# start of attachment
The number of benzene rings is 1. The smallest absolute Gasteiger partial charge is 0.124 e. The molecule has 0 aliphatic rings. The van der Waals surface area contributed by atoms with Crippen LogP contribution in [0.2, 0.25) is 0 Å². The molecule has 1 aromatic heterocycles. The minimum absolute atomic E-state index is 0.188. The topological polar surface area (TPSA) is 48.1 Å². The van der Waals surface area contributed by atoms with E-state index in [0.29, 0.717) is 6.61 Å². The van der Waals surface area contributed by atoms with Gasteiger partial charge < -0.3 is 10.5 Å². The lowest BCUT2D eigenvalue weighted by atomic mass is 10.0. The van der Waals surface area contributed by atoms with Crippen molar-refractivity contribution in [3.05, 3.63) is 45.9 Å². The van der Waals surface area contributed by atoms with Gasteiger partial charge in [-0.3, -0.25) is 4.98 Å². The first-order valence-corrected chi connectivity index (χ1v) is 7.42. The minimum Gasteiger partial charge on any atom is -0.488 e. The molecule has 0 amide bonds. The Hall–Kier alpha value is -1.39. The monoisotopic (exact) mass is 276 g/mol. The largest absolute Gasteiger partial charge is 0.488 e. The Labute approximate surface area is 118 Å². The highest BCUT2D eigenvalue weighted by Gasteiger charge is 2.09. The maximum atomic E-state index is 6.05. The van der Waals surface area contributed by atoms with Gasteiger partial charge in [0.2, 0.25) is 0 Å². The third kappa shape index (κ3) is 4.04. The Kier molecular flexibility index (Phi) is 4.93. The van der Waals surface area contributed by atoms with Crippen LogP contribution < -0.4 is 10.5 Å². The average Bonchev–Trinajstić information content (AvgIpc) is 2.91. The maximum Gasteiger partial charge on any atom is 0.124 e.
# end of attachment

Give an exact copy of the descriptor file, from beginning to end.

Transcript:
The number of benzene rings is 1. The smallest absolute Gasteiger partial charge is 0.124 e. The molecule has 0 aliphatic rings. The van der Waals surface area contributed by atoms with Crippen LogP contribution in [0.2, 0.25) is 0 Å². The molecule has 1 aromatic heterocycles. The minimum absolute atomic E-state index is 0.188. The topological polar surface area (TPSA) is 48.1 Å². The van der Waals surface area contributed by atoms with E-state index in [0.29, 0.717) is 6.61 Å². The van der Waals surface area contributed by atoms with Gasteiger partial charge < -0.3 is 10.5 Å². The lowest BCUT2D eigenvalue weighted by atomic mass is 10.0. The van der Waals surface area contributed by atoms with Crippen molar-refractivity contribution in [3.05, 3.63) is 45.9 Å². The van der Waals surface area contributed by atoms with Gasteiger partial charge in [-0.3, -0.25) is 4.98 Å². The first-order valence-corrected chi connectivity index (χ1v) is 7.42. The minimum Gasteiger partial charge on any atom is -0.488 e. The molecule has 0 amide bonds. The Hall–Kier alpha value is -1.39. The monoisotopic (exact) mass is 276 g/mol. The largest absolute Gasteiger partial charge is 0.488 e. The Labute approximate surface area is 118 Å². The highest BCUT2D eigenvalue weighted by Gasteiger charge is 2.09. The maximum atomic E-state index is 6.05. The van der Waals surface area contributed by atoms with Gasteiger partial charge in [0.2, 0.25) is 0 Å². The third kappa shape index (κ3) is 4.04. The Kier molecular flexibility index (Phi) is 4.93. The van der Waals surface area contributed by atoms with Crippen LogP contribution < -0.4 is 10.5 Å². The average Bonchev–Trinajstić information content (AvgIpc) is 2.91. The maximum Gasteiger partial charge on any atom is 0.124 e.